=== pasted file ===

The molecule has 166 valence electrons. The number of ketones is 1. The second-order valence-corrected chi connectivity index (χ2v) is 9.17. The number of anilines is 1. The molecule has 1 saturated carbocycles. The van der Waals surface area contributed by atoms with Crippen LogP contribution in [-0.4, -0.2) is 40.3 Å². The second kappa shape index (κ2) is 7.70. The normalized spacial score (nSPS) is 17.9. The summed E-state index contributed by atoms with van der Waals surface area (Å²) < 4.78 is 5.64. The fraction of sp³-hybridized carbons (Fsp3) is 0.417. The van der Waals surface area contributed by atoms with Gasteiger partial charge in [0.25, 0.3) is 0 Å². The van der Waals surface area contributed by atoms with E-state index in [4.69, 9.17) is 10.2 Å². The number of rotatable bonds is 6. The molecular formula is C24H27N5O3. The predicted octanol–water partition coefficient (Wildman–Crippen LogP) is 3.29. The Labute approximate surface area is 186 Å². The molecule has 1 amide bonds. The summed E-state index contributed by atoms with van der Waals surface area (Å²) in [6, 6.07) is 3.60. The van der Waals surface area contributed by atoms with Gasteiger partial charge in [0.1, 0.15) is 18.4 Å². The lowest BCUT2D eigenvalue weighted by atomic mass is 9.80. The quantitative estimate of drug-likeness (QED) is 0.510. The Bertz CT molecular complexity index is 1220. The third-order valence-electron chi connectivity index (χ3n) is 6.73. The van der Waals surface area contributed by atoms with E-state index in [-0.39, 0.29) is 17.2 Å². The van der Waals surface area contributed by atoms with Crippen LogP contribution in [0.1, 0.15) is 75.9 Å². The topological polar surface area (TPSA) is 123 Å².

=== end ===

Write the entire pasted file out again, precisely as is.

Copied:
The molecule has 166 valence electrons. The number of ketones is 1. The second-order valence-corrected chi connectivity index (χ2v) is 9.17. The number of anilines is 1. The molecule has 1 saturated carbocycles. The van der Waals surface area contributed by atoms with Crippen LogP contribution in [-0.4, -0.2) is 40.3 Å². The second kappa shape index (κ2) is 7.70. The normalized spacial score (nSPS) is 17.9. The summed E-state index contributed by atoms with van der Waals surface area (Å²) < 4.78 is 5.64. The fraction of sp³-hybridized carbons (Fsp3) is 0.417. The van der Waals surface area contributed by atoms with Gasteiger partial charge in [0.25, 0.3) is 0 Å². The van der Waals surface area contributed by atoms with E-state index in [4.69, 9.17) is 10.2 Å². The number of rotatable bonds is 6. The molecular formula is C24H27N5O3. The predicted octanol–water partition coefficient (Wildman–Crippen LogP) is 3.29. The Labute approximate surface area is 186 Å². The molecule has 1 amide bonds. The summed E-state index contributed by atoms with van der Waals surface area (Å²) in [6, 6.07) is 3.60. The van der Waals surface area contributed by atoms with Gasteiger partial charge in [0.1, 0.15) is 18.4 Å². The lowest BCUT2D eigenvalue weighted by atomic mass is 9.80. The quantitative estimate of drug-likeness (QED) is 0.510. The Bertz CT molecular complexity index is 1220. The third-order valence-electron chi connectivity index (χ3n) is 6.73. The van der Waals surface area contributed by atoms with E-state index in [-0.39, 0.29) is 17.2 Å². The van der Waals surface area contributed by atoms with Crippen LogP contribution in [0.1, 0.15) is 75.9 Å². The topological polar surface area (TPSA) is 123 Å².